Performance testing the JIT compiler for the BEAM VM

In early September, our colleague, Lukas Larsson, announced the pull request for BEAMAsm, a just-in-time compiler for the Erlang Virtual Machine. Lukas worked on the development of this feature in conjunction with the OTP core team at Ericsson. The JIT compiler is a huge addition to the BEAM community. Two of its most impressive features are the speed improvements it delivers, with the JIT compiler offering anything from 30% to 130% increase in the number of iterations per second. The second thing that it offers is the perf integration which allows developers to profile where bottlenecks are in production.

In this blog, we’ll take you through how we conducted the benchmarking and performance testing of the JIT using a RabbitMQ deployment. Find out more about our RabbitMQ services here. If you’d like to see the talk from Code BEAM V, watch the video below.

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RabbitMQ benchmarks

Like any performance comparison, the first thing we need to do is to conduct benchmark testing for RabbitMQ. To do this, we need to create a docker image with the Erlang interpreter and a separate one with the JIT. Below is what such a docker file could look like.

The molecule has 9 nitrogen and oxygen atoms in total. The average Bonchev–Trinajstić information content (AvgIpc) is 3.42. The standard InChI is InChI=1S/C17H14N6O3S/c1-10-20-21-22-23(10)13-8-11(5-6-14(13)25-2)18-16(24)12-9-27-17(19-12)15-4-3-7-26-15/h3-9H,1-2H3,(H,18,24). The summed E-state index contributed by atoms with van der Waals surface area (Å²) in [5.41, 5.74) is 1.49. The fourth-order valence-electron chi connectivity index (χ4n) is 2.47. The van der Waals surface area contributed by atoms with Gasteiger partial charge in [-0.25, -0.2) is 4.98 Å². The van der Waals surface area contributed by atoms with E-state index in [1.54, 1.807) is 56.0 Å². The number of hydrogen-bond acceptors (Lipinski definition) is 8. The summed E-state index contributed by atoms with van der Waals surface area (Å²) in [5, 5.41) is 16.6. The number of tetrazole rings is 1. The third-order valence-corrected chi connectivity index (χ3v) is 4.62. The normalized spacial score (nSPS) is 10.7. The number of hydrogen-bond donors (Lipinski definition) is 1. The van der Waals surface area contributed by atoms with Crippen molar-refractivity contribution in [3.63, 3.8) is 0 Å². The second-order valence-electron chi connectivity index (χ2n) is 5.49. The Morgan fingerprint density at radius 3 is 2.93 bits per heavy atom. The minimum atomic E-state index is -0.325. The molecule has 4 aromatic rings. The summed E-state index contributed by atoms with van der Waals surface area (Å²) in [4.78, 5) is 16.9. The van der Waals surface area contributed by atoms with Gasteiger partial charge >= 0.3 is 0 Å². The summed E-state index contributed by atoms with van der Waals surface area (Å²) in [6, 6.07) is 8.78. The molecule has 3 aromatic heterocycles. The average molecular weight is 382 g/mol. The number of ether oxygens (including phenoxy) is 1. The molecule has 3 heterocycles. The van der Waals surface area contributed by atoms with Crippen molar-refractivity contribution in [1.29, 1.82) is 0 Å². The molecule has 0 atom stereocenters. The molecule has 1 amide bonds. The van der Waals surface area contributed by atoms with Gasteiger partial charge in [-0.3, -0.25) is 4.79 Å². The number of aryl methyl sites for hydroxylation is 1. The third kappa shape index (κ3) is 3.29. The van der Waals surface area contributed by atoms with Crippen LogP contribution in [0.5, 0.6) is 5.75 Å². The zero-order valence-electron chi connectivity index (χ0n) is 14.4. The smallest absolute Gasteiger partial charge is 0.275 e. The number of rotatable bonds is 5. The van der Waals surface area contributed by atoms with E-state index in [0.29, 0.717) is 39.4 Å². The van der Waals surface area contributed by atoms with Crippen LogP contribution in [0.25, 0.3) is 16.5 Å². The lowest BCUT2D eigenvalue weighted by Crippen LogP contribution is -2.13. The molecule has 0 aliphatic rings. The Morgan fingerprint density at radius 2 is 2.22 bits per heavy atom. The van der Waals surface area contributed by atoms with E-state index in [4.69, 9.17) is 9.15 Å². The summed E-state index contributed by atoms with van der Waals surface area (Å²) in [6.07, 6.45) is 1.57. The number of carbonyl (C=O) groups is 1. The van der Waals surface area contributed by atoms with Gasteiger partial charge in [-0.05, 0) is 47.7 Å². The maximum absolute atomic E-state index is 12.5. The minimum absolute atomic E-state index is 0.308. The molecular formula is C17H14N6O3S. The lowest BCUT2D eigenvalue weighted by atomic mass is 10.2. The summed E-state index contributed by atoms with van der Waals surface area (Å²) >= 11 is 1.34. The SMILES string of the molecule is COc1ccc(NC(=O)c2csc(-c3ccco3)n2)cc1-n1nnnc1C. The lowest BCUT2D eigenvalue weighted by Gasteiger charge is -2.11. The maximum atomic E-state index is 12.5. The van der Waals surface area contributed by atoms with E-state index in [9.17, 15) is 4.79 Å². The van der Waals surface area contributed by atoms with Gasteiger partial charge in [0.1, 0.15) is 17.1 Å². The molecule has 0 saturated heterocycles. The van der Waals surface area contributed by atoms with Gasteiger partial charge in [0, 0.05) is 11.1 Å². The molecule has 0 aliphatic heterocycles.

RUN apt-get update && apt-get install -y rabbitmq-server git linux-tools-generic

## Enable us to connect from outside the docker container without auth
RUN echo "loopback_users = none" >> /etc/rabbitmq/rabbitmq.conf

        ERLC_USE_SERVER=yes \
        ERL_TOP=/buildroot/otp \

WORKDIR /buildroot

## Download Erlang/OTP with JIT support
RUN git clone && cd otp && \
        git checkout 4d9f947ea71b05186d25ee346952df47d8339da6

WORKDIR /buildroot/otp/

## Build Erlang/OTP with JIT support
RUN ./otp_build setup -a --prefix=/otp/ && make install

## Build Erlang/OTP without JIT support
RUN make install FLAVOR=emu

USER rabbitmq

CMD "rabbitmq-server"

Then we build it as follows below:

docker build -t rabbit .

Then we can start RabbitMQ with the JIT:

docker run -d -e ERL_FLAGS="" -p 5672:5672 -p 15672:15672

We can also start it with the interpreter.

docker run -d -e ERL_FLAGS="-emu_flavor emu" -p 5672:5672 -p 15672:15672

RabbitMQ PerfTest

We then use RabbitMQ PerfTest to measure the difference in the number of messages per second:

Single Queue Performance

> docker run -d -e ERL_FLAGS="-emu_flavor emu" -p 5672:5672 -p 15672:15672 rabbit
> bin/runjava com.rabbitmq.perf.PerfTest --producers 1 --consumers 1 --queue q1 --flag mandatory --qos 300 --confirm 100
id: test-104559-735, starting consumer #0
id: test-104559-735, starting consumer #0, channel #0
id: test-104559-735, starting producer #0
id: test-104559-735, starting producer #0, channel #0